14 June 2009 | Annapolis, MD
11 June 2009
10 June 2009 | Little Creek Marina, Norfolk, VA, USA
04 June 2009 | Little Creek Marina, Norfolk, VA, USA
31 May 2009 | Little Creek Marina, Norfolk, VA, USA
29 May 2009 | Little Creek Marina, Norfolk, VA, USA
26 May 2009 | Little Creek Marina, Norfolk, VA, USA
25 May 2009 | Little Creek Marina, Norfolk, VA, USA
13 May 2009 | through 21-May-2009
13 May 2009 | through 21-May-2009
12 May 2009 | St George's Town, Bermuda
11 May 2009 | St George's Town, Bermuda
07 May 2009 | St George's Town, Bermuda
04 May 2009 | St George's Town, Bermuda
21 April 2009 | through 02-May-2009

Risky Exploration During a Small Craft Advisory

12 December 2007 | Lynyard Cay, Abacos, Bahamas
CURRENT LOCATION: Anchored on west side of Lynyard Cay, Abacos, Bahamas
26 22.254' N, 076 59.013' W (CLICK HERE for Google Maps)

We woke this morning with exploration on our minds. At night, from our anchorage here at Lynyard Cay, we can just see the flashing light on Little Harbor. Little Harbor is known by some as "The Last Outpost of the Abacos." With a reputation like that, we just had to go investigate.

With the big boat securely anchored, and the dinghy stowed for our pending offshore voyage, this was a job for the kayaks. After the daily cruisers' net on the VHF radio, we inflated and deployed both kayaks.

The straight-line distance to Little Harbor is 2.75 nautical miles almost due south from our anchorage; however, we probably did at least that much distance as we hugged the meandering west coast of Lynyard Cay (in an effort to take advantage of the wind shadow protecting us from getting pushed westward by the strong easterly wind).


Once we made it to the south end of Lynyard Cay, our protection ran out. Only the low-lying land of Goole Cay and fringing coral reefs stood between us and the Atlantic Ocean, and there was still over a mile to go to our destination.

Soon, we were beyond even the minimal protection from the reefs and due east of Little Harbor Channel. With 4 days of constant easterlies pushing up the waves in the Atlantic, the swell coming through the channel was considerable. Our final half-nautical mile was a white-knuckle ride dodging white caps and trying to stay on course to the entrance to Little Harbor. We battled wind and wave to keep our little kayaks a safe distance from the waves crashing on Tom Curry Point to our west.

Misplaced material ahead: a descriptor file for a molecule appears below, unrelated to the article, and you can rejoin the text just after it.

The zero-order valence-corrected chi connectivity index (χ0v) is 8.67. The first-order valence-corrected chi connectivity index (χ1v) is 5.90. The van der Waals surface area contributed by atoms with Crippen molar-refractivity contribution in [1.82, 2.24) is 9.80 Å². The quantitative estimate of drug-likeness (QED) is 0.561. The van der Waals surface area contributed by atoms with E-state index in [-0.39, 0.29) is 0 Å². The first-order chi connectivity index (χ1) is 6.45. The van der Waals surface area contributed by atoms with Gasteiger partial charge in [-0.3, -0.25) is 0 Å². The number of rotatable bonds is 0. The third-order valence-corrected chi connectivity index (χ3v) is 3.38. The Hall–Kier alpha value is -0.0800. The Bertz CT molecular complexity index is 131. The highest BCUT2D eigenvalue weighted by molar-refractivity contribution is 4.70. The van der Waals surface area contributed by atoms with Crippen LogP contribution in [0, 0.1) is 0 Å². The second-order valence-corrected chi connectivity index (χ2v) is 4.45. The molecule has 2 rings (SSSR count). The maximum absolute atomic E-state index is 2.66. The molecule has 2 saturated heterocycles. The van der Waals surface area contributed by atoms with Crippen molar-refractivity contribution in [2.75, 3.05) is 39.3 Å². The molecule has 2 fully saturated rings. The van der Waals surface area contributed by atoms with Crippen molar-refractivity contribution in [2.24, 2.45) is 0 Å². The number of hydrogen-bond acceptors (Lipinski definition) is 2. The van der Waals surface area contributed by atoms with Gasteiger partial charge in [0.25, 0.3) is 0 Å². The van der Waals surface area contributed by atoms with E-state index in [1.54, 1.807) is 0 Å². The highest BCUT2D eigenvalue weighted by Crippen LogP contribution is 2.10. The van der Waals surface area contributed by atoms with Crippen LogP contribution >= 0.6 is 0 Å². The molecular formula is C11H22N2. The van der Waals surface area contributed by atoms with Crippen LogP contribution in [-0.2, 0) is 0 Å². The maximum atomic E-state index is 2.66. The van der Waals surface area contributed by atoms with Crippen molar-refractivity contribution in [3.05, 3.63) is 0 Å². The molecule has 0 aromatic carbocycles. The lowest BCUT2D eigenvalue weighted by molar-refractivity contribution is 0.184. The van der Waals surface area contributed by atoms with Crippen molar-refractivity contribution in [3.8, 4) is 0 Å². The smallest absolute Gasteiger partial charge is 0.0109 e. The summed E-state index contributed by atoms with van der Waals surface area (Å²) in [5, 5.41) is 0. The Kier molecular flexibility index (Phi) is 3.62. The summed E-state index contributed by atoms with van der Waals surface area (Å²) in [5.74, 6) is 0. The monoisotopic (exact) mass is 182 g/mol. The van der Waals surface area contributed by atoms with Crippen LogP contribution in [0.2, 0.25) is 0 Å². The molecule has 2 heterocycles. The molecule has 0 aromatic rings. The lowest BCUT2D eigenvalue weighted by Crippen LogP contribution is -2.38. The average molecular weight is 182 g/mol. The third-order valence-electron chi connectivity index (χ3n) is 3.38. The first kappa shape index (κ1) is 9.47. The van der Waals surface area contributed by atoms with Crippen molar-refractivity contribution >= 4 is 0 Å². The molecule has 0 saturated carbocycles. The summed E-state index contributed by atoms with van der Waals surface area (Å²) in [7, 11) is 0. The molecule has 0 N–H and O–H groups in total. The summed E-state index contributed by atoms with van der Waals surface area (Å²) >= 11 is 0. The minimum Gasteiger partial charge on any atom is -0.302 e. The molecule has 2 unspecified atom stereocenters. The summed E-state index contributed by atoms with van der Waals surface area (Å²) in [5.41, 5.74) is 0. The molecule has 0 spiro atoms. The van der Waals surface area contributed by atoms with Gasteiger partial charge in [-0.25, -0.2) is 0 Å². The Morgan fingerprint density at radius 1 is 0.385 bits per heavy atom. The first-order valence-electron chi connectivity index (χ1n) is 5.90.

Once we gained entry to Little Harbor, everything calmed down. We pried our fingers off our paddles and strolled around the harbor. After a short walk, we had seen all there was to see of Little Harbor. Most of the boats on moorings here looked like long-term storage solutions, and the main (or is it the only?) business, Pete's Pub, was still operating on off-season hours (only open on weekends). Being the last outpost of the Abacos, it will still be a few weeks before most cruisers begin to make it down here.

With the worst part of the trip still to come, we were anxious to get back across to the relative safety of Lynyard Cay. The trip back would take us slightly into the wind as we worked back across the swell from the Little Harbor Channel. We secured everything to our kayaks (in the event of a disastrous tipping, the last thing we wanted to worry about was trying to find our sinking shoes) and paddled out to meet the ocean swell. Sheryl and I stayed very close together and kept up constant strong paddling for the 45 minutes it took to make it back to the lee of Lynyard Cay (any relenting would allow us to be pushed off course).

We breathed a collective sigh of relief at having survived our first Bahamian 'rage' in very small crafts. We were not sucked out to sea by the tides, nor were we smashed against the rocks of a lee shore (although both were vivid images in my mind as we paddled in both directions).

We beached the kayaks on the south side of Lynyard Cay and spent the afternoon engaged in slightly more relaxed activities. Sheryl combed the ocean-facing coral for sea glass, while I walked along the sandy side facing the Sea of Abaco. After several hours, we re-grouped and kayaked the final distance back to Prudence. Along the way, we peered down through the water at a bed of starfish, and Sheryl showed me that you can actually pick them up, without damage to you or to the starfish. Pretty cool experience for a Midwesterner like me. (See Sheryl holding a starfish and some great close-up photos by clicking on the 'Abacos, Bahamas' link under RECENT PHOTOS)

We returned to discover that we were no longer alone in our anchorage, but the neighboring boat, a catamaran, had been kind enough to go in close to shore and give us plenty of space. We swung by on the kayaks to say hello before going home, and met a couple who own a rigging company in Rhode Island and were here chartering the cat for a week. By the time we returned to the big boat, it was 5PM. Considering that we left around 9:30AM, I would say that makes a pretty full day. Falling asleep should be no problem tonight.
Vessel Name: Prudence
We are Doug & Sheryl, owners and crew of the sailing vessel Prudence.

This blog starts in 2005, when we initially had the idea to quit our jobs and live on a sailboat while we cruised to the Caribbean. At that time we had never owned a boat and had no experience sailing. [...]